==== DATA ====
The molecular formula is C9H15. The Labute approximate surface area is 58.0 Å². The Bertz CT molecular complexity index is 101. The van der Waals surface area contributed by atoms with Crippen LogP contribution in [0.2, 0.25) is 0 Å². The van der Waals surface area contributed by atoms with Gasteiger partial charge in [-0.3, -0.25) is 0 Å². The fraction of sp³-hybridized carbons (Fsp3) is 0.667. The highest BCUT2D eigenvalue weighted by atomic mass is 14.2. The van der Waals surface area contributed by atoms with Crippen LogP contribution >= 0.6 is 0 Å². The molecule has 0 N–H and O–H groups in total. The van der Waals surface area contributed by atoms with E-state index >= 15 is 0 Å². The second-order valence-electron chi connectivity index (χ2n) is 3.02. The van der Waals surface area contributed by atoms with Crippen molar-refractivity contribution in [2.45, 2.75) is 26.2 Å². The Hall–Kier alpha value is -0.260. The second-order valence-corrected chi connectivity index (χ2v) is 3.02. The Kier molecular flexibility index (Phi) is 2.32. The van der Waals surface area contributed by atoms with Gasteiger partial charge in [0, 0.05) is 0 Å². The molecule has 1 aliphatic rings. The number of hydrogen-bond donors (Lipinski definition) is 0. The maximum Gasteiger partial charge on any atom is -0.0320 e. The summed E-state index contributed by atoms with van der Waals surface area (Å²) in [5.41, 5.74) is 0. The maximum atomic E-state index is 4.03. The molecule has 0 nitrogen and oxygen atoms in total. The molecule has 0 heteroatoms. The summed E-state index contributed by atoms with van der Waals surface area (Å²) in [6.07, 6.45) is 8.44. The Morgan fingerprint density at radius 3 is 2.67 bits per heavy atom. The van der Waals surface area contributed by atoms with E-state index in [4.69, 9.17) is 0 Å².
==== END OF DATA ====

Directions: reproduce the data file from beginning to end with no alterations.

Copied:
The molecular formula is C9H15. The Labute approximate surface area is 58.0 Å². The Bertz CT molecular complexity index is 101. The van der Waals surface area contributed by atoms with Crippen LogP contribution in [0.2, 0.25) is 0 Å². The van der Waals surface area contributed by atoms with Gasteiger partial charge in [-0.3, -0.25) is 0 Å². The fraction of sp³-hybridized carbons (Fsp3) is 0.667. The highest BCUT2D eigenvalue weighted by atomic mass is 14.2. The van der Waals surface area contributed by atoms with Crippen LogP contribution >= 0.6 is 0 Å². The molecule has 0 N–H and O–H groups in total. The van der Waals surface area contributed by atoms with E-state index >= 15 is 0 Å². The second-order valence-electron chi connectivity index (χ2n) is 3.02. The van der Waals surface area contributed by atoms with Crippen molar-refractivity contribution in [2.45, 2.75) is 26.2 Å². The Hall–Kier alpha value is -0.260. The second-order valence-corrected chi connectivity index (χ2v) is 3.02. The Kier molecular flexibility index (Phi) is 2.32. The van der Waals surface area contributed by atoms with Gasteiger partial charge in [0, 0.05) is 0 Å². The molecule has 1 aliphatic rings. The number of hydrogen-bond donors (Lipinski definition) is 0. The maximum Gasteiger partial charge on any atom is -0.0320 e. The summed E-state index contributed by atoms with van der Waals surface area (Å²) in [5.41, 5.74) is 0. The maximum atomic E-state index is 4.03. The molecule has 0 nitrogen and oxygen atoms in total. The molecule has 0 heteroatoms. The summed E-state index contributed by atoms with van der Waals surface area (Å²) in [6.07, 6.45) is 8.44. The Morgan fingerprint density at radius 3 is 2.67 bits per heavy atom. The van der Waals surface area contributed by atoms with E-state index in [4.69, 9.17) is 0 Å².